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I am new to this web site as of this morning. I have a 4 1/2 year old basset hound named Beamer. I have spolied this dog to the point that he "thinks" that he is charge of me. We are working on that ... he knows the difference between good and bad behavior.... he growls when he is on his bed, when it is "bed time" and DARES you to touch him, he charges the gate when my fiances kids are at the house (dont know if I should be isolating him, but he WILL bite the little girl). The kids have been around for the past 3 years, and his behavior is consistent. He has bitten every member in my family. I know that may sound like an oxymoron but he is super sweet when wants to be and so affectionate! He is for the most part happy unitil he gets on his bed at night or when the children come around.
I do not use my hands when discipling him because I know that he can mistake that when you are trying to be friendly.. I typically remove him immediatley from the room, scold him for bad behavior saying "Shame on you!", use a squirt bottle or the fly swatter. I refuse to give up or worse, get rid of him. Can someone please guide me in the right direction? ... I am getting married in 6 months and I would like to stop this madness before they get her and spend every other weekend! I love my dog.
 

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Hi Christie and Beamer, welcome to the board. I have a similar situation with Woofus. He's a 3 year old rescue and I don't know what he's been through. He's a great sweat dog 95% of the time...and then he has his moments. He bit me once and that was when I took charge. I really think the best thing for this situation is to find a good trainer in your area. We are working on just the basics where I take control. For instance--
1- When leaving the house I always make him sit at the door and create an invisible barrier that he won't cross until I tell him "OK"
2- When he eats I make him sit and he'll look into my eyes, and waits till I tell him it's OK.

These are just a couple basics to show you what I mean. The best thing he's responded to is that when he does something good, I let him know. I don't use any physical ways to punish him, I always give him lots of pets when he does what I ask of him, telling him good boy. Maybe a suggestion could be that you can have the kids feed Beamer when they're around. This might help with him thinking they have some authority.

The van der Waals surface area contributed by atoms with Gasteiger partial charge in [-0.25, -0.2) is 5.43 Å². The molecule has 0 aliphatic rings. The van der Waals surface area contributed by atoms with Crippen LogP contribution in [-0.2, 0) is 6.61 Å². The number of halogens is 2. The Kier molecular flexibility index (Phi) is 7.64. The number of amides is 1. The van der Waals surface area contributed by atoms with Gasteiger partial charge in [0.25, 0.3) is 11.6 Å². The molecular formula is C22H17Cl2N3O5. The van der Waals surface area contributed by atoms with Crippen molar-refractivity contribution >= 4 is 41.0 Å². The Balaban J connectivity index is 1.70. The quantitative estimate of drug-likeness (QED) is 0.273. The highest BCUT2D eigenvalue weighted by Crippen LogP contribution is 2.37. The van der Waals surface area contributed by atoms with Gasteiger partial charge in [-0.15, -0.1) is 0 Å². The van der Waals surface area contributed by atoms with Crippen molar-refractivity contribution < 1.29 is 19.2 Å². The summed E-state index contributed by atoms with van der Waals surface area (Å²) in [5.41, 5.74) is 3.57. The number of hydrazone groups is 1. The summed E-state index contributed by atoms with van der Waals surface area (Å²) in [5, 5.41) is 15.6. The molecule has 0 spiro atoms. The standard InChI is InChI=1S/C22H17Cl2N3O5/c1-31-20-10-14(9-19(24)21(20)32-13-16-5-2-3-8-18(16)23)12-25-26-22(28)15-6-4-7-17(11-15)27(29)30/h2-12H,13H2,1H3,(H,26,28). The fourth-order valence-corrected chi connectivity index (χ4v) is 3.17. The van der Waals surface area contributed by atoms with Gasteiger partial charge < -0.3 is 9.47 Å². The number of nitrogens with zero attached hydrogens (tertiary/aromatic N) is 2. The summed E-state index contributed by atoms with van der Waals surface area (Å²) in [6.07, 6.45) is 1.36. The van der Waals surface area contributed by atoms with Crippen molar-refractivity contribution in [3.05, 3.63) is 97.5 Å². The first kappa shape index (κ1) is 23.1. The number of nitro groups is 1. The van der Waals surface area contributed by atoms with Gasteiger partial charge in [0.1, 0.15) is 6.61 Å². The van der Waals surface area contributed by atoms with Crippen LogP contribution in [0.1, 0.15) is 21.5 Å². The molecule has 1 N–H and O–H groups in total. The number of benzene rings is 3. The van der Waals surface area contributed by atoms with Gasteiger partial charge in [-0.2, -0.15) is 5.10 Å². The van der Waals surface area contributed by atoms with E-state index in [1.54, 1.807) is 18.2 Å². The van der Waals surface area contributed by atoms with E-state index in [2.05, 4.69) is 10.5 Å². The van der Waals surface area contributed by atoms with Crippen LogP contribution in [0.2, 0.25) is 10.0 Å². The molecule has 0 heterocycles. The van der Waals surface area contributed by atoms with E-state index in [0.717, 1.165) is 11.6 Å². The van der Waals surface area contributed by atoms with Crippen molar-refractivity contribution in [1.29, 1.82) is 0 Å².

Hope this helps a little, I'm sure others will chime in with some great ideas as well. Good luck and don't give up on little Beamer :D
 

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That is actually some great, right on advice from Mr Woofus's owner there! It's all about letting them know who the pack leader is. Who goes first out the door, who gives the food, who praises, and when they are bad if you don't want to smack them (lol) hold them down and roll them on their back so they are forced to submit to you. Dogs do this to each other all the time, and it's their basic instinct. When Beamer does something wrong, instantly surprise him, roll him over, and hold him down by his chest, preferably neck so he can't bite you and that is where they do it to each other naturally. Hold him until he stops struggling. Don't give up and use your whole body weight if you have to. This can be managed without hurting the dog. (This is actually what they do in police training when the dog doesn't mind the officer.)

This may seem extreme to some, but He has to know you are boss, and that he can't bite people. If there's any protecting or whatever going on, it's YOUR job, not his. He should defer to you.
Now, bassets are stubborn! (Can i get a heck yeah???) So he's always, always going to be testing this barrier to see if he's top dog again. He will need a lot of reminders.

You can also try the Ceasar -dog whisperer trick of pretending to "bite" him when he's not deferring to you. Snatch at the back of his neck with your hand and pinch with a clawed hand. This simulates the mother dog snapping at the young pup when they're doing something she doesn't like. This, by the way, works AMAZING on puppies. I did it ONCE to bowser and he did exactly what i wanted and he was only 7 weeks old! Of course the sad, dejected "yes, mom" face broke my heart....*lmao* but it WORKED.

Both of these methods have also done WONDERS on our spoiled grown beagle, when we got her 5 years ago. She's amazing now and can do about 15 tricks! And she waits for us to say "OKAY" before she eats out of her food bowl, she waits at the door to go out, and sits to wait to get out of the car. She was a stubborn TERROR when we got her. So, every little bit helps...I hope you are able to find something that helps you a little bit too! : )
 
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